Brown v. Advocate Health and Hospitals Corporation, No. 1-16-1918.
Facts: Defendant identified a self-insured trust with coverage of $14.5 million but refused to produce the corresponding documents. Plaintiff presented a motion to compel and the trial court ordered that defendant produce the documents for in camera inspection. Defendant refused and requested a friendly contempt finding in order to appeal the order.
Holding: Trial Court did not abuse discretion in requiring defendant to produce the documents for in camera inspection and defendant’s argument that the documents were not relevant is incorrect as the amounts of available insurance coverage for a claim is important information for litigants as a practical matter and should be fully disclosed.
Filed in Trial Book Under: Discovery; Insurance Coverage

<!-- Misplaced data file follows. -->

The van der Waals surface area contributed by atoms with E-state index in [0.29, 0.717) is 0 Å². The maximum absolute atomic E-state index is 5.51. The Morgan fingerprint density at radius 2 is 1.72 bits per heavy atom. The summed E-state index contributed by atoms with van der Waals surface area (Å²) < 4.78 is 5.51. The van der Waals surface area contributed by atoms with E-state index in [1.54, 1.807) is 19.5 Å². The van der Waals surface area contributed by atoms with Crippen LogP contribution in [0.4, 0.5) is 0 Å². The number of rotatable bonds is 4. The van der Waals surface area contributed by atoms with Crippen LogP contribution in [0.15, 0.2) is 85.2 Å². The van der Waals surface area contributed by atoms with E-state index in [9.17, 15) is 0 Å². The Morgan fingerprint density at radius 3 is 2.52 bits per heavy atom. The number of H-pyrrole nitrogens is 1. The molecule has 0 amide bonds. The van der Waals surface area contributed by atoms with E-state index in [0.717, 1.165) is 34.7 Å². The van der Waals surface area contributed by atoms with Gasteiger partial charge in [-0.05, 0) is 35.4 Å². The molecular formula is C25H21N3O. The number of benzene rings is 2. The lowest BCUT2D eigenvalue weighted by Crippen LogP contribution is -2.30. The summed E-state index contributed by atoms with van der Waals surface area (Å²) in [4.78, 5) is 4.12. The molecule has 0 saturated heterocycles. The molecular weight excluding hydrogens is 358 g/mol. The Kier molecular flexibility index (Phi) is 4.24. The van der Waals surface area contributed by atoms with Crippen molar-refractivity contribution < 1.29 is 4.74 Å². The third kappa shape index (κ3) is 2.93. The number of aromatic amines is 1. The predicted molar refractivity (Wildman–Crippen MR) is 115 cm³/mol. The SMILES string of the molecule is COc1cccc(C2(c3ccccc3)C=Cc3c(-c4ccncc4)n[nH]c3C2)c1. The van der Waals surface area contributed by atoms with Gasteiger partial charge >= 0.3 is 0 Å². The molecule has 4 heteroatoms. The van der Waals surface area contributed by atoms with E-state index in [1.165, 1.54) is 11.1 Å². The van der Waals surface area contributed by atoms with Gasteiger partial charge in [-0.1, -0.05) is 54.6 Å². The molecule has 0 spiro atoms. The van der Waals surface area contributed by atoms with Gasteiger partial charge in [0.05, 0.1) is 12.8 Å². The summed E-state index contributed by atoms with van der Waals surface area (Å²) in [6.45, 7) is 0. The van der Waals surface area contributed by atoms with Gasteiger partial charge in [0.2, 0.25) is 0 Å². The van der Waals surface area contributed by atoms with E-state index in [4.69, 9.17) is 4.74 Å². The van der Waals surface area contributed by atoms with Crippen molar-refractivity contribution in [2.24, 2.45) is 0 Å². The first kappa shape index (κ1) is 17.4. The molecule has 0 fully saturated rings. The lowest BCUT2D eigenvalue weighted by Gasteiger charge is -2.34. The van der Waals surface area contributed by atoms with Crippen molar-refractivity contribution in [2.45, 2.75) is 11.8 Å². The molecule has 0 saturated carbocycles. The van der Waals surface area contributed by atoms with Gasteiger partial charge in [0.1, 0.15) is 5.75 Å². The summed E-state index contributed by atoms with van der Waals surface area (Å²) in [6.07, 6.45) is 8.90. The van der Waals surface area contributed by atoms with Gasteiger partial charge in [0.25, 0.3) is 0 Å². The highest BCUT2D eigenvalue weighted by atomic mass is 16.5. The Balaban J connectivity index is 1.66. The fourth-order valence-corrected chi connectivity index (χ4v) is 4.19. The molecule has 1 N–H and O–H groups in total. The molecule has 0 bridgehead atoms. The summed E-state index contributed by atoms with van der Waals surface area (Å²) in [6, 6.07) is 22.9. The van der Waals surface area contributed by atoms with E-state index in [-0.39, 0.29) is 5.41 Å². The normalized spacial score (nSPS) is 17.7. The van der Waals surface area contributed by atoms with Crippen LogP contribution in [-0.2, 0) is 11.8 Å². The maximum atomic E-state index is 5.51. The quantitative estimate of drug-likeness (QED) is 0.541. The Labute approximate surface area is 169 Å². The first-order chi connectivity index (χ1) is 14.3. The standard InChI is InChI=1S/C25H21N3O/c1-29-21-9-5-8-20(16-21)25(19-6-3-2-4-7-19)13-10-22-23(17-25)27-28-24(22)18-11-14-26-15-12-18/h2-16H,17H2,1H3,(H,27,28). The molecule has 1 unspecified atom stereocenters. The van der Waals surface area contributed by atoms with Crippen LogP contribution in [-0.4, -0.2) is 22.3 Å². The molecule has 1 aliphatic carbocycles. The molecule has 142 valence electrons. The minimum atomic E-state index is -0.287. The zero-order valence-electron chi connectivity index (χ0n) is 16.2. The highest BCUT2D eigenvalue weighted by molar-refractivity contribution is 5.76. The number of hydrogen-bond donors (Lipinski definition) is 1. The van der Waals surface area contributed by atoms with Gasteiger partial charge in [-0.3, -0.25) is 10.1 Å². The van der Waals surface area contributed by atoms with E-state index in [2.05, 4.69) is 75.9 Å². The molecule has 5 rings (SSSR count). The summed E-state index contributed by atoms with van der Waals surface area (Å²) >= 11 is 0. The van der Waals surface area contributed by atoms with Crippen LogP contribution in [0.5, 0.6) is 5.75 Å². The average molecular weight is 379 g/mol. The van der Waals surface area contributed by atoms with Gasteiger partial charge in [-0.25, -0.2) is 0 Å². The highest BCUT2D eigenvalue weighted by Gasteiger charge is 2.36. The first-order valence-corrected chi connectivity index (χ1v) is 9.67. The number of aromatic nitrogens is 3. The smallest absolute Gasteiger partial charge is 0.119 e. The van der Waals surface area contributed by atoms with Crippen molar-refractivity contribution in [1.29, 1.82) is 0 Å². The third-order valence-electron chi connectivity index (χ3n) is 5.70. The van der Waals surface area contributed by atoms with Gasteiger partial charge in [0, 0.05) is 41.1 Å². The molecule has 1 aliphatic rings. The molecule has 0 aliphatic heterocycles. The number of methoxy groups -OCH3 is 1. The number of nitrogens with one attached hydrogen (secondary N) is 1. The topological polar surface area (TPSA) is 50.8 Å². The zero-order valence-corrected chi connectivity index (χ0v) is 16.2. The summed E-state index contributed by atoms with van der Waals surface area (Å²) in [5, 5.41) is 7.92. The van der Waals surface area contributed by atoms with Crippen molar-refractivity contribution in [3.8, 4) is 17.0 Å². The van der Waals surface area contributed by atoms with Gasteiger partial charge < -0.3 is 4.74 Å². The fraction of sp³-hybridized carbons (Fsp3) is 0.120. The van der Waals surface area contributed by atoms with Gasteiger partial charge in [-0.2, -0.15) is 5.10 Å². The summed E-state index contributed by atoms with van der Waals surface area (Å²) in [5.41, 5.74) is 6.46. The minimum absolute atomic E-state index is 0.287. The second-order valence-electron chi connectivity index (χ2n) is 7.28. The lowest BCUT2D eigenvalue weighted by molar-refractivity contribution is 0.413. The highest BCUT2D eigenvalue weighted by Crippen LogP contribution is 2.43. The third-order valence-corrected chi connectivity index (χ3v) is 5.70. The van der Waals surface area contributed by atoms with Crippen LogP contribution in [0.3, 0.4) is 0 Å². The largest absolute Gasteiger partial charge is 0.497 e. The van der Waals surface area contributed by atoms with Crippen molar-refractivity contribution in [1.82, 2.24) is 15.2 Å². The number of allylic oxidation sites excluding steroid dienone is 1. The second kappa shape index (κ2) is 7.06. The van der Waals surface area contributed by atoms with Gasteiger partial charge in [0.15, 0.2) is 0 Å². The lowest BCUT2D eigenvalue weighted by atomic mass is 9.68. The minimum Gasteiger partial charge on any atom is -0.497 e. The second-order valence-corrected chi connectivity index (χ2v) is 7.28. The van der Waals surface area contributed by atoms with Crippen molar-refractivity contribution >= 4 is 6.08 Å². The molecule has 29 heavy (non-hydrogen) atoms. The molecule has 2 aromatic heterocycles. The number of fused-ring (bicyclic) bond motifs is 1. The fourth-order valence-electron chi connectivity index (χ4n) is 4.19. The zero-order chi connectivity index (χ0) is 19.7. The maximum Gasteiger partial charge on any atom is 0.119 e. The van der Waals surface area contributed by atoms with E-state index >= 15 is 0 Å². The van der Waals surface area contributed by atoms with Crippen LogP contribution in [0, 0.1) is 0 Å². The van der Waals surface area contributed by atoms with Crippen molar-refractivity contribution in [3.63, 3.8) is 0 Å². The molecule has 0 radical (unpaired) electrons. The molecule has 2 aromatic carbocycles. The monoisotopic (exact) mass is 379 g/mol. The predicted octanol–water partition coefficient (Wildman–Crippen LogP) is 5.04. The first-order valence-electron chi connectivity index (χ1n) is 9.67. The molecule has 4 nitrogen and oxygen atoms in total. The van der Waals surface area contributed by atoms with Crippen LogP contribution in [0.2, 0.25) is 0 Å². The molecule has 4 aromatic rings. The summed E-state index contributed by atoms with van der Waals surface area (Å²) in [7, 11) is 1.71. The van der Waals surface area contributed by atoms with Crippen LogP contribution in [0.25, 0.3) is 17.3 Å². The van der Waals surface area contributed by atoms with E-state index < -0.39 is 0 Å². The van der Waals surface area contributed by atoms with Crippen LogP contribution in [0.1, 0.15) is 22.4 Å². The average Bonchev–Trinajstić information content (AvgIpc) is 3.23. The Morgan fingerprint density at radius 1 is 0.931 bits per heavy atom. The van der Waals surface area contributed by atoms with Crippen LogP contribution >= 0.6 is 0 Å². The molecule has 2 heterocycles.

Commentary: I have not run into this specific response from a defendant to a request for insurance information but often get some type of “relevance” objection to the production of actual policy documents. Typically, the defendants will disclose the amount of insurance and excess policies in their answers to interrogatories and then file a pro-forma objection when the documents are requested in a 214 Request for Production. As a practical matter, this non-disclosure tactic works because the insurance coverage is adequate to satisfy any judgment and/or the actual insurance contract documents are not particularly needed to determine whether there is coverage or not so it’s not worth fighting over in a motion to compel. In cases where there may be a coverage issue, like construction claims where there are tenders from the general to a sub-contractor, it is important to actually see the language in the contract, so this case could be helpful in the event that there is push back in producing it. Moreover, in a case where the damages are extensive and could easily exceed the different policies it would be a good idea to have access to the actual agreements so this case could be useful in that type of dispute. Also of interest in this case is that Justice Gordon filed a dissenting opinion finding that the documents would likely be confidential financial documents that should not have been produced.